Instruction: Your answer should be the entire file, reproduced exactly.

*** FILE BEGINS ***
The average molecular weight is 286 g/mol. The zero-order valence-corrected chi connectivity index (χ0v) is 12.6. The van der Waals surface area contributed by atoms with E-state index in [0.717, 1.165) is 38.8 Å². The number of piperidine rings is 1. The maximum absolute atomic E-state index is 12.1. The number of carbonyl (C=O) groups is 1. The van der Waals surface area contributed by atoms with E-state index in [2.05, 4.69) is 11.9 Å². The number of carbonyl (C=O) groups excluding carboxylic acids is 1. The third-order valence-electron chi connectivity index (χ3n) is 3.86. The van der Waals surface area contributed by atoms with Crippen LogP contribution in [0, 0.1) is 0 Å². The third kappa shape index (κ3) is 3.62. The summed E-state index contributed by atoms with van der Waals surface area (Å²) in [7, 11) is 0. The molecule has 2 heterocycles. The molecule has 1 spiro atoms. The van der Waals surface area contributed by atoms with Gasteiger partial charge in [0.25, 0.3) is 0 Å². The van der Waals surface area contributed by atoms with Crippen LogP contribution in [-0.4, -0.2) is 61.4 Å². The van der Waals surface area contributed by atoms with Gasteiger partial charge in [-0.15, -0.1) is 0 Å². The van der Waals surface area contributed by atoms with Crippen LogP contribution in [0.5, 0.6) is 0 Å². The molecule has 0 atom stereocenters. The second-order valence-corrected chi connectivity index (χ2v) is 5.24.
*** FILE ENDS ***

The average molecular weight is 286 g/mol. The zero-order valence-corrected chi connectivity index (χ0v) is 12.6. The van der Waals surface area contributed by atoms with E-state index in [0.717, 1.165) is 38.8 Å². The number of piperidine rings is 1. The maximum absolute atomic E-state index is 12.1. The number of carbonyl (C=O) groups is 1. The van der Waals surface area contributed by atoms with E-state index in [2.05, 4.69) is 11.9 Å². The number of carbonyl (C=O) groups excluding carboxylic acids is 1. The third-order valence-electron chi connectivity index (χ3n) is 3.86. The van der Waals surface area contributed by atoms with Crippen LogP contribution in [0, 0.1) is 0 Å². The third kappa shape index (κ3) is 3.62. The summed E-state index contributed by atoms with van der Waals surface area (Å²) in [7, 11) is 0. The molecule has 2 heterocycles. The molecule has 1 spiro atoms. The van der Waals surface area contributed by atoms with Gasteiger partial charge in [0.25, 0.3) is 0 Å². The van der Waals surface area contributed by atoms with Crippen LogP contribution in [-0.4, -0.2) is 61.4 Å². The van der Waals surface area contributed by atoms with Gasteiger partial charge in [-0.15, -0.1) is 0 Å². The van der Waals surface area contributed by atoms with Crippen LogP contribution in [0.5, 0.6) is 0 Å². The molecule has 0 atom stereocenters. The second-order valence-corrected chi connectivity index (χ2v) is 5.24.